New Novel Looks at Dissent and Political Violence in the 1960s
Retired IPR faculty researcher explores key issues through fiction
Get all our news
John Heinz, Owen L. Coon Professor Emeritus of Law and IPR faculty emeritus, has a new title to add to his many other distinguished honors: novelist.
Since his retirement in 2007 from Northwestern’s Law School, he completed several legal research projects, and he and his wife Anne Heinz edited a collection of 19th-century Illinois women’s letters. What to take on next? A novelist friend suggested Heinz try his hand at fiction.
“Fiction? I’ve never done that in my life! I don’t know how to do that,” Heinz recalled. “And he said, ‘Why don’t you give it a try?’”
The result was Rebellion, Love, Betrayal (Deeds Publishing, 2019). The novel features a doomed romance set in the turbulence of the late 1960s. Heinz captured the zeitgeist, describing police beatings and terrorist bombings, a sprinkling of sex, and passionate debates about how far to go in protesting political decisions.
In writing the novel, Heinz combined his long-time interest in government tracking of political dissidents—he was part of the legal team that fought to shut down the Chicago Police Department’s infamous Red Squad in the 1970s and 1980s—and his desire to tell a story that grapples with difficult moral decisions.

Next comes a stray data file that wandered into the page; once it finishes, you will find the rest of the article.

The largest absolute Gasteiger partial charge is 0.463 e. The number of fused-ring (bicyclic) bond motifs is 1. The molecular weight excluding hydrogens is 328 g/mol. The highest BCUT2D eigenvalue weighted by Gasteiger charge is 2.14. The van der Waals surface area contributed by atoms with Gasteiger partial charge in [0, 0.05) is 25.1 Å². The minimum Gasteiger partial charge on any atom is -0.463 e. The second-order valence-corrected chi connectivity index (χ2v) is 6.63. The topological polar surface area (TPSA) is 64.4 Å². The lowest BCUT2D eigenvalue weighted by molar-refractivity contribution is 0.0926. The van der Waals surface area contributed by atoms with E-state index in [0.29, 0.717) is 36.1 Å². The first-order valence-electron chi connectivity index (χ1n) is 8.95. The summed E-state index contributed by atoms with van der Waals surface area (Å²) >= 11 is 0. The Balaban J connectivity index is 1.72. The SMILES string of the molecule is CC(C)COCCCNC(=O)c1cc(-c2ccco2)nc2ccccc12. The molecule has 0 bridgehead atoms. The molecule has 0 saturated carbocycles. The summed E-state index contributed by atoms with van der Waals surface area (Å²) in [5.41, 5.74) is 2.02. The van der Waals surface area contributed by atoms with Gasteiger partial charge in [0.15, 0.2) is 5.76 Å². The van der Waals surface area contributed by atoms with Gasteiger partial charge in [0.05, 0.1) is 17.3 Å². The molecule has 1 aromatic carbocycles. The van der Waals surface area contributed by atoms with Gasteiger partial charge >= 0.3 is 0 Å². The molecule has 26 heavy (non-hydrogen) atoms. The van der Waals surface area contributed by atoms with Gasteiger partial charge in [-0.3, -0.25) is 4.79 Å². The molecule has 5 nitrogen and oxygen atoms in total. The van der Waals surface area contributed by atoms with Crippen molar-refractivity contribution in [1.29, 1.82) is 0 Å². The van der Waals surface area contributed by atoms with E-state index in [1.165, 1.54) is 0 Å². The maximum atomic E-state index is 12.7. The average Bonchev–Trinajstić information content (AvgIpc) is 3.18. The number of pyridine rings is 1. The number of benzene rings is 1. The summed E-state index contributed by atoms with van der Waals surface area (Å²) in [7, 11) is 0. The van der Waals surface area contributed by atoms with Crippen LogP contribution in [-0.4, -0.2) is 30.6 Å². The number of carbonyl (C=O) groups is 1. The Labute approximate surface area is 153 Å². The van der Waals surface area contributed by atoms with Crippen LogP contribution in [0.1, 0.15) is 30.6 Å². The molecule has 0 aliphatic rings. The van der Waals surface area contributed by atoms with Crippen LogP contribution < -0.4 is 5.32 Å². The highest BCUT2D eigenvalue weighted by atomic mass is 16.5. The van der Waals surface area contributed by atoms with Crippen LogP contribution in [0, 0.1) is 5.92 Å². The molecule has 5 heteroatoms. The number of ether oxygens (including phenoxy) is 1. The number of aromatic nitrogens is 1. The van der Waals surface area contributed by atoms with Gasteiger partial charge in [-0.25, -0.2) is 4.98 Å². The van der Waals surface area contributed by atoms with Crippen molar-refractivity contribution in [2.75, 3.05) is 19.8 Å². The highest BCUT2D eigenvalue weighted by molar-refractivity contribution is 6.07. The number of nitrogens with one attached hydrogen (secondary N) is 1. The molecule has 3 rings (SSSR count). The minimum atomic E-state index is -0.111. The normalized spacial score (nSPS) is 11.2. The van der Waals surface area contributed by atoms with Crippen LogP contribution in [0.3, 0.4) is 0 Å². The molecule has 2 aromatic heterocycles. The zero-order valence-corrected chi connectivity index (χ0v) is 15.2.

The novel’s main characters are Bill, a CIA undercover informant, and Liz, an anti-war activist, who fall in love in 1968. The plot is powered by her increasingly violent protests against the Vietnam War and his responses even as their relationship deepens.
“I wasn’t intending to write a sermon,” he said. “But, if there is a message, it lies in the questions of what a legitimate democratic society should do in a situation like this or, for that matter, what citizens should do.”
Heinz strove for an even-handed tone, he explained, because he wished to emphasize the complexity and ambiguity of the answers.
“I didn’t want to be dogmatic about it, and I didn’t want to be authoritative about it because I don’t feel authoritative about it,” he noted. “I guess it’s the law professor coming out in me. We pose questions, [but] we don’t necessarily answer the questions.”
He enjoyed the challenges of writing fiction so much that he is writing two more novels. One is the story of a Midwestern family very loosely based on his own. The other, a murder mystery, includes a character from Rebellion, Love, Betrayaland is set in the Adirondacks.
Heinz does not connect Rebellion, Love, Betrayal directly to our current politics, but when he signs the flyleaf for friends, he writes, “With the hope that these days do not come again.”
John Heinz is Owen L. Coon Professor Emeritus of Law and IPR faculty emeritus.
Published: August 14, 2019.